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Libertia - Growing Guide
Growing and caring for Liberia
Burncoose stocks four different species of Libertia; two from Chile and two from New Zealand, as well as one or two improved varieties. All have coped perfectly well with the occasional hard winter over the years and this genus is certainly hardy to at least -10°C. All are rhizomatous, clump forming, evergreen perennials and their popularity has increased markedly in the last 10 years as gardeners have come to know and appreciate them.
They grow in moist grassy areas in the wild and have linear leathery (perhaps iris-like) leaves. Their flowers are produced in panicles on stalks of white or blue flowers which then develop light brown seed heads. All species grow to no more than 2-3ft in height and, L. formosa particularly, is capable of spreading and self-seeding to colonise large hot dry banks. At Ventnor Botanic Garden there is a particularly fine display.
Libertia grow best in moist but well drained soil in full sun. Division of established clumps in spring is the easiest way or propagating these vigorous plants.
L. caulescens has panicles of gorgeous blue flowers in clusters or umbels in spring. 24”x12”. Chile.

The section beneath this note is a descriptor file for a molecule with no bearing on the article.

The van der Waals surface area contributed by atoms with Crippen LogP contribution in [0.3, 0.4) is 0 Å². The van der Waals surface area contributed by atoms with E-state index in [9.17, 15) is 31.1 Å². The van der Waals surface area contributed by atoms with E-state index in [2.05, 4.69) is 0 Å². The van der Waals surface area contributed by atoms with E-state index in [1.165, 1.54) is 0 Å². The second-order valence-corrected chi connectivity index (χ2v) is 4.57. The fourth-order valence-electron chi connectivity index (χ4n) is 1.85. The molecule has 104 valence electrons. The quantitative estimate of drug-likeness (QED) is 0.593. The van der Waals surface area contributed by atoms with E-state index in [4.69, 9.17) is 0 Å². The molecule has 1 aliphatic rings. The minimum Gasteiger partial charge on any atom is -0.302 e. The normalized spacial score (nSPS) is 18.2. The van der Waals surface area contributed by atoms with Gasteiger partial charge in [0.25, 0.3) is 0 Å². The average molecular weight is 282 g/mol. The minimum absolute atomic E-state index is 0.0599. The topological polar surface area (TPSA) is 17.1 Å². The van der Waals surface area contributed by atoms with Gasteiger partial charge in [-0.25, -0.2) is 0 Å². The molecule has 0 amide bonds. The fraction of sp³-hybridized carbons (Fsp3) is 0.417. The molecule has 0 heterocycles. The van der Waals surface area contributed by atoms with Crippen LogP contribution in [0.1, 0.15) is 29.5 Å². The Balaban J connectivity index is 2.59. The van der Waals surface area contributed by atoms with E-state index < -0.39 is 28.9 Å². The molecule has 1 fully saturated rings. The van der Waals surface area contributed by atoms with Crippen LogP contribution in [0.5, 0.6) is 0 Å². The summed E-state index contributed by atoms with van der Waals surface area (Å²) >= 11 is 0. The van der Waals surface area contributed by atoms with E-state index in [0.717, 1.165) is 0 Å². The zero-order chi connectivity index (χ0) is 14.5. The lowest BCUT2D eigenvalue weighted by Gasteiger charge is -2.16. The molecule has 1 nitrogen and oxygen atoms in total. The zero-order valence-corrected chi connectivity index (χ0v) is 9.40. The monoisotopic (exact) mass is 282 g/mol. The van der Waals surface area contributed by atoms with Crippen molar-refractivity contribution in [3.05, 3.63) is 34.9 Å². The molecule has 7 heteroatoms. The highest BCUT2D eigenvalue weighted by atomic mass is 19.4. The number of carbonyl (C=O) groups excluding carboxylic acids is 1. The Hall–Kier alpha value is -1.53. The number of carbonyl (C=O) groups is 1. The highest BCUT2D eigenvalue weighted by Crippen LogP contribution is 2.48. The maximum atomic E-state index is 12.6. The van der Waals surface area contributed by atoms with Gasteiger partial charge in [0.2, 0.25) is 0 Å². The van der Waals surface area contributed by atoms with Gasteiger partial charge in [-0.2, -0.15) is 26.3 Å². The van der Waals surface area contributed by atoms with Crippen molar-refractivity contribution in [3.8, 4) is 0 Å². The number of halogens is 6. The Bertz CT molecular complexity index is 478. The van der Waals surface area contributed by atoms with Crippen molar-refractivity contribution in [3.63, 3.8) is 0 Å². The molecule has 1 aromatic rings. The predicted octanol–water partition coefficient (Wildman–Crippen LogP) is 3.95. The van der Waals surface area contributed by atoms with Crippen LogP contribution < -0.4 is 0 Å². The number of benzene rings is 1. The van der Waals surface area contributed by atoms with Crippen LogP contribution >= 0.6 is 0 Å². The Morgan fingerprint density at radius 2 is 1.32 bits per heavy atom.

L. formosa is also Chilean. It grows quite a bit taller and has a profusion of white or pale yellow flowers in dense panicles in spring and on into summer. 36”x24”.
L. grandiflora is from New Zealand and is also a taller growing species with long panicles of white flowers in clusters of three or six. 36”x24”. Flowers in late spring and on into summer.
L. ixioides, another from New Zealand, has white flowers in umbel-like clusters. Its leaves may turn orange-brown in winter. 24”x24”.
L. ‘Taupo Sunset’ has most attractive leaves which are striped green, yellow and orange. This is a smaller growing variety with narrow pointed leaves.
L. ‘Goldfinder’ is a compact growing plant with grass-like golden foliage with a bright central yellow stripe and pure white ‘starry’ flowers.